The numbers have increased since the state began the process of reopening its economy, known as the Tennessee Pledge, on April 27, as well as efforts to test the population have ramped up in recent weeks.
Since the plan was unveiled on April 24, the number of positive cases and deaths in Tennessee have more than doubled from 9,189 cases and 168 deaths to the states most recent numbers announced Tuesday afternoon.
In addition, since that date, the nation’s fatality rate has jumped from 50,000 to 98,636.
According to the TDH, out of 403,504 individuals in the state tested for the virus, 382,539 were negative.
Two age groups make up 40% of the cases, with 4,245 among those ages 21 to 30 and 4,183 for those ages 31 to 40. Both age groups have accounted for four fatalities, with the majority of deaths, 290, occurring among those 61 and older.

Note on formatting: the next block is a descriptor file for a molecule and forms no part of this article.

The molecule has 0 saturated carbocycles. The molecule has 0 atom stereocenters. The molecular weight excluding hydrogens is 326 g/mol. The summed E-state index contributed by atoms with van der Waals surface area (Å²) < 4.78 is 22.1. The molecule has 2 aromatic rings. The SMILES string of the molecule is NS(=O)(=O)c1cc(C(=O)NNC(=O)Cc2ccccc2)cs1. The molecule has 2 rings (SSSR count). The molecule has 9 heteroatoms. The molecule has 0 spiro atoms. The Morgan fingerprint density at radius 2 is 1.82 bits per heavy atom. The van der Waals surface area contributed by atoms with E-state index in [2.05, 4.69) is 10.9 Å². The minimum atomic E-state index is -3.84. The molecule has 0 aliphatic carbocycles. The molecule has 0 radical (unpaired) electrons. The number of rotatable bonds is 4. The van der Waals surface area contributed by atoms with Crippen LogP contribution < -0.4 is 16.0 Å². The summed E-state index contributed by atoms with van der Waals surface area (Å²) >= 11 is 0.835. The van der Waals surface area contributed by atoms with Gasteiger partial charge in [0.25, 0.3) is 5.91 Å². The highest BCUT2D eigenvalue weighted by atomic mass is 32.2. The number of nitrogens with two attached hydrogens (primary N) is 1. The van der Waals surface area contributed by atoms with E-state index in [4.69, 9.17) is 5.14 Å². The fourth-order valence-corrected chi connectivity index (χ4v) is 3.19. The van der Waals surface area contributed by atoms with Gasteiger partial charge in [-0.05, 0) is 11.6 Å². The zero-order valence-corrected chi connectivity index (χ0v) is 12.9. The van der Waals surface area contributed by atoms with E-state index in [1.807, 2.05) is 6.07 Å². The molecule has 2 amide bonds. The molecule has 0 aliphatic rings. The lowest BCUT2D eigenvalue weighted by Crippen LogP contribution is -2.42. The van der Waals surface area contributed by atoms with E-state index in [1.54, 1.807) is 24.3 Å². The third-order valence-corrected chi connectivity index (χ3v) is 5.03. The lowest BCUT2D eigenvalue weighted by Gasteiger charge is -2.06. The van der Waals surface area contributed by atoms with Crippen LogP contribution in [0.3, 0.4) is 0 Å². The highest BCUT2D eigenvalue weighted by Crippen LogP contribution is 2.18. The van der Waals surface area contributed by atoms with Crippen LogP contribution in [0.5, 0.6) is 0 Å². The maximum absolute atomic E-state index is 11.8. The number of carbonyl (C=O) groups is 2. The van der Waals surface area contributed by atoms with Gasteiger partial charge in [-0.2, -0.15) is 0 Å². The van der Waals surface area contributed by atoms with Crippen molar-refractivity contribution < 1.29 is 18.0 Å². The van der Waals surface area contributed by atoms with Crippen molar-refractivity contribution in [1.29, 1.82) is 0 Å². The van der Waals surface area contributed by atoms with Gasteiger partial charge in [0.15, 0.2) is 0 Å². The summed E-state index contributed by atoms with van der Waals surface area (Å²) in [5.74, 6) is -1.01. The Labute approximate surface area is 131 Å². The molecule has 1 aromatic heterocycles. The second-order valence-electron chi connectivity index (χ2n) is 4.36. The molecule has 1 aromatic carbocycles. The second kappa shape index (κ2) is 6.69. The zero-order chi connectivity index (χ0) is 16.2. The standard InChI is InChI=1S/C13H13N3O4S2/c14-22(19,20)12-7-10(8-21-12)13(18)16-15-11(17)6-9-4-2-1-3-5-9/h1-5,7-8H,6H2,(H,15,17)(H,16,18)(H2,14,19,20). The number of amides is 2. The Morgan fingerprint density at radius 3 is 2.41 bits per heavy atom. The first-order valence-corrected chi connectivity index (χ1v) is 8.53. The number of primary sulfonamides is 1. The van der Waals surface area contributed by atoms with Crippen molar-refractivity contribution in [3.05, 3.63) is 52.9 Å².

According to a May 22 bulletin from Gov. Bill Lee, Tennessee continues to be a national leader in COVID-19 testing.
“Tennessee has already tested 2.5% of the state’s population and is on track to reach 3% by the end of May, surpassing the White House’s testing criteria of 2% per month for a safe reopening,” the bulletin stated.
From May 1 to May 20, the state conducted approximately 177,000 COVID-19 tests, more than all previous weeks combined.
“The state currently conducts, on average, upwards of 8,700 tests per day and was listed by the Harvard Global Health Institute as one of 7 states to reach a benchmark for COVID-19 testing,” according to the bulletin.
Bradley County cases
Locally, 99 individuals have tested positive, with 76 recoveries and one death. The first case was announced by the Bradley County Health Department on March 20.